Eileen Cikamatana made a successful return to the international stage ©ITG

It has been a long wait for Eileen Cikamatana, but at last she is back on the international weightlifting stage - and what a return she made on the final day of the International Weightlifting Federation (IWF) Grand Prix here.

There were cheers around the arena - and in an island village more than 11,000km away in Fiji - as 20-year-old Cikamatana won the women’s 87 kilograms, the final contest of this silver qualifier for the Tokyo 2020 Olympic Games.

She not only won gold in the snatch and total, she beat the 2018 world champion from China, and set a junior world record in the clean and jerk with a lift of 151kg.

It was the first world record, senior or junior, achieved by an athlete from Oceania since Nicu Vlad - then lifting for Australia and among the audience in Lima - way back in 1993, and there will surely be more to come.

Sadly, though, there is no chance of Cikamatana competing in Tokyo next year because of what has happened in the 19 months between her gold medal triumph at the 2018 Commonwealth Games in Gold Coast and this three-day competition in Peru.

Cikamatana missed the first year of qualifying and is unable to compete for two different countries in such a short time period.

When she won in Gold Coast, Cikamatana was competing for Fiji and on course to become her homeland's first Olympic weightlifting medal contender at Tokyo 2020, but now she is wearing the green and gold of Australia and must wait until Paris 2024.

"If I miss an Olympic Games there’s another one coming up, and another one - it’s not like it’s the end of the world,” said Cikamatana.

"My next big target is the Birmingham 2022 Commonwealth Games - then the Olympics.

"In Paris I’m not interested just in participating, I want a medal.”

As for the situation regarding Fiji she said, in her affable manner: "I just don’t want to talk about it any more. 

"It’s the past."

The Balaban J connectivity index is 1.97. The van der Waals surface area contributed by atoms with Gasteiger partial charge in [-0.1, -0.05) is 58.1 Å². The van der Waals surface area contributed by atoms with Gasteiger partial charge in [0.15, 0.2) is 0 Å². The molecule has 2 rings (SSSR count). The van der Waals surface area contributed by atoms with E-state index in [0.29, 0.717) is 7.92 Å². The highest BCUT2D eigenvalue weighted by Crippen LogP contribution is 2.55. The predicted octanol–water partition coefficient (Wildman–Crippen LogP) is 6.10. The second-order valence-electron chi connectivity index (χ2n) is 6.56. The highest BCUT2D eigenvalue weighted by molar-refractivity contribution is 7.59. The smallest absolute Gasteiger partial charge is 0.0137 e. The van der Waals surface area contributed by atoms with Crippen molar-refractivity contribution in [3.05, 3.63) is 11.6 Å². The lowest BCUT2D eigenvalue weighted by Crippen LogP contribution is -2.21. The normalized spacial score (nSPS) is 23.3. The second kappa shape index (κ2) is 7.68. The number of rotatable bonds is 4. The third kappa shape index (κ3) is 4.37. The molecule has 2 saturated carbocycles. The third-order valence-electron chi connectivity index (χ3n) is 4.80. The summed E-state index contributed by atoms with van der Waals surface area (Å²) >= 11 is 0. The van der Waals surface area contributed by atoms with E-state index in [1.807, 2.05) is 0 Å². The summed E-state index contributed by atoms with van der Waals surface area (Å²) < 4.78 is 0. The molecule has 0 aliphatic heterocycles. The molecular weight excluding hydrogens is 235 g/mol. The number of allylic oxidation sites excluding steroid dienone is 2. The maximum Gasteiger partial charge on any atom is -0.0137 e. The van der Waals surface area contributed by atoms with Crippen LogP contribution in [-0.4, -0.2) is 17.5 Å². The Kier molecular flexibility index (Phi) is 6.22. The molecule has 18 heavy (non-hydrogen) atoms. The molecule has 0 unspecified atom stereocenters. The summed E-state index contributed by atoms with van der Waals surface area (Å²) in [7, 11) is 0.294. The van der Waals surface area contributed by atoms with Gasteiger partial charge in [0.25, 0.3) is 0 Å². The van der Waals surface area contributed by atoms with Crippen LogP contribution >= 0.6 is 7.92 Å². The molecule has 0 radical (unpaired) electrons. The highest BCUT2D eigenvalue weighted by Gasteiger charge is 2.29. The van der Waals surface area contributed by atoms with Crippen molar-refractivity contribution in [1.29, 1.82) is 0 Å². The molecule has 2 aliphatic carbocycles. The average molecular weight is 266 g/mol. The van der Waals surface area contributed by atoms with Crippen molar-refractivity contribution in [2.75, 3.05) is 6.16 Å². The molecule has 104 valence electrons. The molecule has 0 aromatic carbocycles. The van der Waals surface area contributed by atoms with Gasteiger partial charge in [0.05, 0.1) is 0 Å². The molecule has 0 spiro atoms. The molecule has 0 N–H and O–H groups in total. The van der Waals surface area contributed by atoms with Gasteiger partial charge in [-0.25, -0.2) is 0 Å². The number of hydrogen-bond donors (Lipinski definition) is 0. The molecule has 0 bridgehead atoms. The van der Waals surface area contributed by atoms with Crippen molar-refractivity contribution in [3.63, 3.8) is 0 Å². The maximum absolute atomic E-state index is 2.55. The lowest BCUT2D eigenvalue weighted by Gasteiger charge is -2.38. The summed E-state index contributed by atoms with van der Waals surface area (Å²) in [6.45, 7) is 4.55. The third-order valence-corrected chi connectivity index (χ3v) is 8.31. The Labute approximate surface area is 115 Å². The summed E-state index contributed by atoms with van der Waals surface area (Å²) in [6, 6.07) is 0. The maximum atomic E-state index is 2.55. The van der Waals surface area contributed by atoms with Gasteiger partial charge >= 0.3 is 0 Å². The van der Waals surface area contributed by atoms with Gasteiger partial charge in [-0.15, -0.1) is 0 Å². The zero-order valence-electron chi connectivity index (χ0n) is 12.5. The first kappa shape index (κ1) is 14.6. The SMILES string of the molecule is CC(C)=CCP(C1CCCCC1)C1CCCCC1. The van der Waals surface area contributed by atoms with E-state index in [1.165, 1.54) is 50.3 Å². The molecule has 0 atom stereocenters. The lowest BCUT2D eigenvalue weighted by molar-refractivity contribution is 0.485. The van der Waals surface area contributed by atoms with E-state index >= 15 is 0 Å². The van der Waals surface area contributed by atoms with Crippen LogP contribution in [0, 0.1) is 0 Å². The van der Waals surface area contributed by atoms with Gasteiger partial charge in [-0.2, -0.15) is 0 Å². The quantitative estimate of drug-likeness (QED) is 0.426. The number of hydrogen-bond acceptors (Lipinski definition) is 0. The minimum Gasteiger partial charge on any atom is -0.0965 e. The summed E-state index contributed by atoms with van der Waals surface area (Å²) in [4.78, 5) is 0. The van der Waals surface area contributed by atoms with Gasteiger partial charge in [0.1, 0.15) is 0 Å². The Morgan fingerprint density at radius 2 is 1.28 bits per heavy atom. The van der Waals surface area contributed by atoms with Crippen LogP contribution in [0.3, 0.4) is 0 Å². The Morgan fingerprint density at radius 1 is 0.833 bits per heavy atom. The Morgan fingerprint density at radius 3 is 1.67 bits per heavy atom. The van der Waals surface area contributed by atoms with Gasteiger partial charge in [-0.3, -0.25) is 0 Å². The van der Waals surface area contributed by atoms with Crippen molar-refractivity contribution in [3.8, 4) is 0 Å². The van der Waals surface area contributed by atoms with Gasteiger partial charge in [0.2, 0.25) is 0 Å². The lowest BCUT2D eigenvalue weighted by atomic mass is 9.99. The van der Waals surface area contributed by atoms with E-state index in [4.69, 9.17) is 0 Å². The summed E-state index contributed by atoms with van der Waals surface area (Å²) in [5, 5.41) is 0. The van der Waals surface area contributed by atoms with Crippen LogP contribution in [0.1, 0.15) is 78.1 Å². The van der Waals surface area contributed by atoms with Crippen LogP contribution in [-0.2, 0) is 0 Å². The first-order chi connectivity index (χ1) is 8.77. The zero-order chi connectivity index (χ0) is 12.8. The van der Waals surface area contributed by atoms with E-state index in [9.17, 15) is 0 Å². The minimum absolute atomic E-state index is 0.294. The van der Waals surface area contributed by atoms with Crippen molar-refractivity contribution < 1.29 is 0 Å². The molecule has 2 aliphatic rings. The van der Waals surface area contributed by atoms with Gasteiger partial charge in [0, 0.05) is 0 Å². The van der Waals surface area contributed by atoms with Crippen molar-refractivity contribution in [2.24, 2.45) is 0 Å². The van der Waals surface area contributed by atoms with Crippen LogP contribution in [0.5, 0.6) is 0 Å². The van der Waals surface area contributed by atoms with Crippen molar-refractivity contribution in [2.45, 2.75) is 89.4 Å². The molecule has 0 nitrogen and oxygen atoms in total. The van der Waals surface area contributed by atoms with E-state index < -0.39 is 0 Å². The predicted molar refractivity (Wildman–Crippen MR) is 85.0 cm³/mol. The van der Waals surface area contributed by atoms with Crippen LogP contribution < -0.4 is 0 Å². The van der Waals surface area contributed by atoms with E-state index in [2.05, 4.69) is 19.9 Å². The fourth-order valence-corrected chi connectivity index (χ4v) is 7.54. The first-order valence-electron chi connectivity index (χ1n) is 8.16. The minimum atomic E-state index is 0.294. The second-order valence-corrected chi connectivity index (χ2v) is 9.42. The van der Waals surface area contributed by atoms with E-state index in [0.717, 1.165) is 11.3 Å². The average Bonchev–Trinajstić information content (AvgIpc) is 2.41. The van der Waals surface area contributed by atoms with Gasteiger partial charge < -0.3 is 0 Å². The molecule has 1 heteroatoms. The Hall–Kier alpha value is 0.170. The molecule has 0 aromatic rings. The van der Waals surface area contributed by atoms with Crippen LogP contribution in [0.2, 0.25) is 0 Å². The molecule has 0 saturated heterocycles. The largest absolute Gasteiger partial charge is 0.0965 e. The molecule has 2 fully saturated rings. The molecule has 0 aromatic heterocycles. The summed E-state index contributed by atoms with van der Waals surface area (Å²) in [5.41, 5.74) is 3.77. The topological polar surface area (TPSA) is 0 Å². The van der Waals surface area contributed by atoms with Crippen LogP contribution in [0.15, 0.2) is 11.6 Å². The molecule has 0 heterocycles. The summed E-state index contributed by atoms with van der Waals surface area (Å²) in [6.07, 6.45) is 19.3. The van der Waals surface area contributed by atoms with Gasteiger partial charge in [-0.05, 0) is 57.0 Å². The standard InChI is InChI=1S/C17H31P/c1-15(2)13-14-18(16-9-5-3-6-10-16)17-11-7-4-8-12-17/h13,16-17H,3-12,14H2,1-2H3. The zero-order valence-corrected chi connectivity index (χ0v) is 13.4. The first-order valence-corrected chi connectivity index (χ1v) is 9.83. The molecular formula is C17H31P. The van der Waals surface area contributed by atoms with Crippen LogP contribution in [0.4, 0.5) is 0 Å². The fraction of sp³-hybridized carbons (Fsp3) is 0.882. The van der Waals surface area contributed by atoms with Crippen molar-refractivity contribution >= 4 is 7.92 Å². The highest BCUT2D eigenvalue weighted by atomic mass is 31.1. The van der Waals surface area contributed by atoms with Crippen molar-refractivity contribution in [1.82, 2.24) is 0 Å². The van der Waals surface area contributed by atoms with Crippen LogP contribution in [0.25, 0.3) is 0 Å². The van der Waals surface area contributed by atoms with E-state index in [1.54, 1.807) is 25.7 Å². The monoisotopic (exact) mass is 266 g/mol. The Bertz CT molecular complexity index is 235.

Eileen Cikamatana competed for Fiji at the 2018 Commonwealth Games in Gold Coast ©Getty Images
Eileen Cikamatana competed for Fiji at the 2018 Commonwealth Games in Gold Coast ©Getty Images

The entire Fiji team was based on the island of Levuka and coached by local hero Joe Vueti when the national federation appointed an Iranian - since departed - as national coach and told everybody they would have to move to the Fijian capital, Suva.

The team refused, went on strike, and a bitter divide in Fijian weightlifting is still unhealed.

Cikamatana has only ever been coached by Vueti and Paul Coffa, the Australian who runs the Oceania Weightlifting Institute in New Caledonia, helped by funding from the IWF.

She left Fiji, ignored three approaches from European countries, stuck with Coffa - whose brother Sam is chair of the Australian Weightlifting Federation - and spent time in Sydney as she took up Australian citizenship.

She loves training and has put in months of hard work at the Oceania Institute in Nouméa for her return.

At her first national competition in May, an interstate contest between New South Wales and Australian Capital Territory, Cikamatana lifted in the 81kg category and left Sam Coffa dumbfounded.

"I have been in weightlifting for almost 65 years and I have never witnessed anything like it,” he said after watching Cikamatana lift a total of 268kg, which would have won the senior world title in both years since the category was introduced in 2018.

She lifted at another Australian competition, and as a guest at the European Junior Championships in Romania in October.

This, though, was her first official international appearance since winning Commonwealth Games gold in April last year.

Her parents, younger sister and other relatives were watching back home in Tavia, a village on Levuka, where she was brought up.

Paul Coffa was given an award by organisers of the IWF Grand Prix in Lima ©ITG
Paul Coffa was given an award by organisers of the IWF Grand Prix in Lima ©ITG

The competition in Lima started at 7am on Monday morning in Fiji, but the time of day never stops her relatives enjoying a kava ceremony - a local drink - while she is competing.

"They like to have a drink and celebrate in front of the screen," said Cikamatana. 

"My family, other relatives - whatever the hour they’ll be drinking and making a lot of noise.

"We live at top of a hill and the echo travels so the whole village will have been aware."

Cikamatana made five of her six lifts to finish 115-151-266, besting Ao Hui, last year’s world champion, by 4kg.

Next stop for Cikamatana, who has a Chinese grandmother, is the IWF World Cup in Tianjin, China in December, where she will drop to 81kg in search of more records.

In an entertaining men’s 96kg, Jhonatan Rivas won Colombia’s fifth gold medal of the meeting.

China’s Tian Fuxuan was second on 372kg, and for all his yelling and shouting Angel Luna of Venezuela failed with his final lift to finish third, a further 3kg back.

There was an age range of 18 years between Don Opeloge of Samoa, who was fifth, and the 38-year-old American Jason Bonnick, the oldest competitor here, who was sixth.

At a special ceremony at San Marcos University, the oldest university in the Americas, Paul Coffa was given an award by the Grand Prix organisers in recognition not just of his 50-plus years service to weightlifting, but for 12 years of zero positives in Oceania.